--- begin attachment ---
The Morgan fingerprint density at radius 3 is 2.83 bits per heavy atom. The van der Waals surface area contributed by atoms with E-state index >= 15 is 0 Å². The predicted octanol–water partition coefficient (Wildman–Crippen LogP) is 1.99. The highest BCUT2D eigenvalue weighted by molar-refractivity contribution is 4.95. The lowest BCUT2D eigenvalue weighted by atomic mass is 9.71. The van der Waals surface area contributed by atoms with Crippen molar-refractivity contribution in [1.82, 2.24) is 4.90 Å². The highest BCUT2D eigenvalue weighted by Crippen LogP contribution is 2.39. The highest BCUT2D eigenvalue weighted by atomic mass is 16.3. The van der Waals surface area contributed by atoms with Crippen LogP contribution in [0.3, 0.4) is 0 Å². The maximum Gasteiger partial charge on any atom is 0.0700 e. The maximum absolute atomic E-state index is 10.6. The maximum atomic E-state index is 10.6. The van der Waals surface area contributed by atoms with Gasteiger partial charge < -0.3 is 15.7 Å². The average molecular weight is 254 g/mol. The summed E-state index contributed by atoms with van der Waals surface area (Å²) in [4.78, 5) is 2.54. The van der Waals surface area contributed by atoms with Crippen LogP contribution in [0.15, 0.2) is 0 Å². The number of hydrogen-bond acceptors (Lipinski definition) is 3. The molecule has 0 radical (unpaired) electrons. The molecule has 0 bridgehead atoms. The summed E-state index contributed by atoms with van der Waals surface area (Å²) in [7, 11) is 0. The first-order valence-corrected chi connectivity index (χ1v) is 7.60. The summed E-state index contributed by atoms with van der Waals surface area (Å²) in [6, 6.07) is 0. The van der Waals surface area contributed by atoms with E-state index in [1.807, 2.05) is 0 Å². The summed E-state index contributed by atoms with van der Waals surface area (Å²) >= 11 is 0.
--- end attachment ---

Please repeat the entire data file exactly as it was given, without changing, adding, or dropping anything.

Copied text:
The Morgan fingerprint density at radius 3 is 2.83 bits per heavy atom. The van der Waals surface area contributed by atoms with E-state index >= 15 is 0 Å². The predicted octanol–water partition coefficient (Wildman–Crippen LogP) is 1.99. The highest BCUT2D eigenvalue weighted by molar-refractivity contribution is 4.95. The lowest BCUT2D eigenvalue weighted by atomic mass is 9.71. The van der Waals surface area contributed by atoms with Crippen molar-refractivity contribution in [1.82, 2.24) is 4.90 Å². The highest BCUT2D eigenvalue weighted by Crippen LogP contribution is 2.39. The highest BCUT2D eigenvalue weighted by atomic mass is 16.3. The van der Waals surface area contributed by atoms with Crippen LogP contribution in [0.3, 0.4) is 0 Å². The maximum Gasteiger partial charge on any atom is 0.0700 e. The maximum absolute atomic E-state index is 10.6. The maximum atomic E-state index is 10.6. The van der Waals surface area contributed by atoms with Gasteiger partial charge < -0.3 is 15.7 Å². The average molecular weight is 254 g/mol. The summed E-state index contributed by atoms with van der Waals surface area (Å²) in [4.78, 5) is 2.54. The van der Waals surface area contributed by atoms with Crippen LogP contribution in [0.15, 0.2) is 0 Å². The number of hydrogen-bond acceptors (Lipinski definition) is 3. The molecule has 0 radical (unpaired) electrons. The molecule has 0 bridgehead atoms. The summed E-state index contributed by atoms with van der Waals surface area (Å²) in [7, 11) is 0. The first-order valence-corrected chi connectivity index (χ1v) is 7.60. The summed E-state index contributed by atoms with van der Waals surface area (Å²) in [6, 6.07) is 0. The van der Waals surface area contributed by atoms with E-state index in [1.807, 2.05) is 0 Å². The summed E-state index contributed by atoms with van der Waals surface area (Å²) >= 11 is 0.